Living like this for long periods, we begin to view it as normal. No creature willingly goes from situations that seem normal into those that seem different [Read more…]

So, No One Understands Your Pain Pill Addiction?

How about the Deputy Commander of  United States Special Forces?

US Army Photo

In going public about his drug dependency during interviews with USA TODAY, [Lt. Gen.] Fridovich, 59, echoes the findings of an Army surgeon general task force last year that said doctors too often rely on handing out addictive narcotics to quell pain.

An internal Army investigation report released Tuesday revealed that 25% to 35% of about 10,000 soldiers assigned to special units for the wounded, ill or injured are addicted to or dependent on drugs, according to their nurses and case managers. Doctors in those care units told investigators they need training in other ways to manage pain besides only using narcotics.  READ MORE…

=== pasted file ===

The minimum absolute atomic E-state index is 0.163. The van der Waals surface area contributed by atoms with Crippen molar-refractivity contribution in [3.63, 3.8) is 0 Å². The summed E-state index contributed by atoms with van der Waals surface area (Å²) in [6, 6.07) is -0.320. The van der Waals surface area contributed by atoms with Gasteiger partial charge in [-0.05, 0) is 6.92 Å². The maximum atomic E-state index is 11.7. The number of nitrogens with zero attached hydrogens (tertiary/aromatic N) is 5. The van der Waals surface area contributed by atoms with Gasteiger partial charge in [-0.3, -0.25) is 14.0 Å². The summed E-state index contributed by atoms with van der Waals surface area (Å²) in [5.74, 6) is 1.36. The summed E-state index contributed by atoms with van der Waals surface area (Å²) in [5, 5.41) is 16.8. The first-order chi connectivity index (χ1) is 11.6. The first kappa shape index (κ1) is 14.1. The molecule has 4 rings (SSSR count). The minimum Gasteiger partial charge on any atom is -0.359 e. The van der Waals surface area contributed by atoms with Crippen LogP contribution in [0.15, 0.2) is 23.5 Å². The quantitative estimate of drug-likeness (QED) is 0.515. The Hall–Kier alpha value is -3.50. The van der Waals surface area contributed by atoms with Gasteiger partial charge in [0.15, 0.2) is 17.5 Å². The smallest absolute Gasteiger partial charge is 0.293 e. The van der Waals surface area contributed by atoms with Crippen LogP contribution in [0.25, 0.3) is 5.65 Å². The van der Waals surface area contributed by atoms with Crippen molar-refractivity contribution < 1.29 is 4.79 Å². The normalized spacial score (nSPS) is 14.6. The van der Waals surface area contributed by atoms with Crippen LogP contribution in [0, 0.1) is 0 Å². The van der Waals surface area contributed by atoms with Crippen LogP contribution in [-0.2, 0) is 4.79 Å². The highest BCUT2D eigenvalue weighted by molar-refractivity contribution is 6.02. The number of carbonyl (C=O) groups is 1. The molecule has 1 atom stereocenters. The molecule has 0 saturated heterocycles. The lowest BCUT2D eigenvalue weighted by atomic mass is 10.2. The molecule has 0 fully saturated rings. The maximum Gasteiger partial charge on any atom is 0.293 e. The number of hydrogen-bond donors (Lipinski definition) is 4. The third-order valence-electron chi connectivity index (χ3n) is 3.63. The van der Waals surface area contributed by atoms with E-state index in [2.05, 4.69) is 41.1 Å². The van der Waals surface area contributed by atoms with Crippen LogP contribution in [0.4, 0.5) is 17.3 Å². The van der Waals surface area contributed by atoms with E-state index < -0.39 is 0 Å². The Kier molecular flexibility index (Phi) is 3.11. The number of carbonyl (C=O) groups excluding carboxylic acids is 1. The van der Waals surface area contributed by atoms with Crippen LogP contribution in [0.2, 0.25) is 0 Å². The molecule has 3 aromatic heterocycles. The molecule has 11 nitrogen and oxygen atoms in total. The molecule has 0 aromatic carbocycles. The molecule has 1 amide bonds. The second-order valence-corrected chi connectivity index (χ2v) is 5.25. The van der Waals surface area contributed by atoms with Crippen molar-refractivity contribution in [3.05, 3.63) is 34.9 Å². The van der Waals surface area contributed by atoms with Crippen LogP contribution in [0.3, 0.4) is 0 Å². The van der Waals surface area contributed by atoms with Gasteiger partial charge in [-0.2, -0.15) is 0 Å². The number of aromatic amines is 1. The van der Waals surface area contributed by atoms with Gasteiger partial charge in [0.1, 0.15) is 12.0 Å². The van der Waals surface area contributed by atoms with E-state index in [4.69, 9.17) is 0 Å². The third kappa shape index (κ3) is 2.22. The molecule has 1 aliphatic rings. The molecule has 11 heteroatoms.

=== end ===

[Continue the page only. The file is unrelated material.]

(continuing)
If a three-star general can admit a problem and get help, so can you!

Suboxone and Opiate Detox

Suboxone (buprenorphine & naloxone)

Some detox centers do not medicate their patients during withdrawal. This is known as “cold turkey” and Sunrise Detox doesn’t believe in it. Opiate withdrawal symptoms can produce potentially dangerous health situations, including high blood pressure and dehydration. Left untreated, the pain of the withdrawal symptoms can make it psychologically difficult to stay in the detoxification facility, and makes the client more likely to leave prematurely.

At Sunrise Detox we use Suboxone®, buprenorphine-based medication that effectively manages opiate withdrawal symptoms. Read More…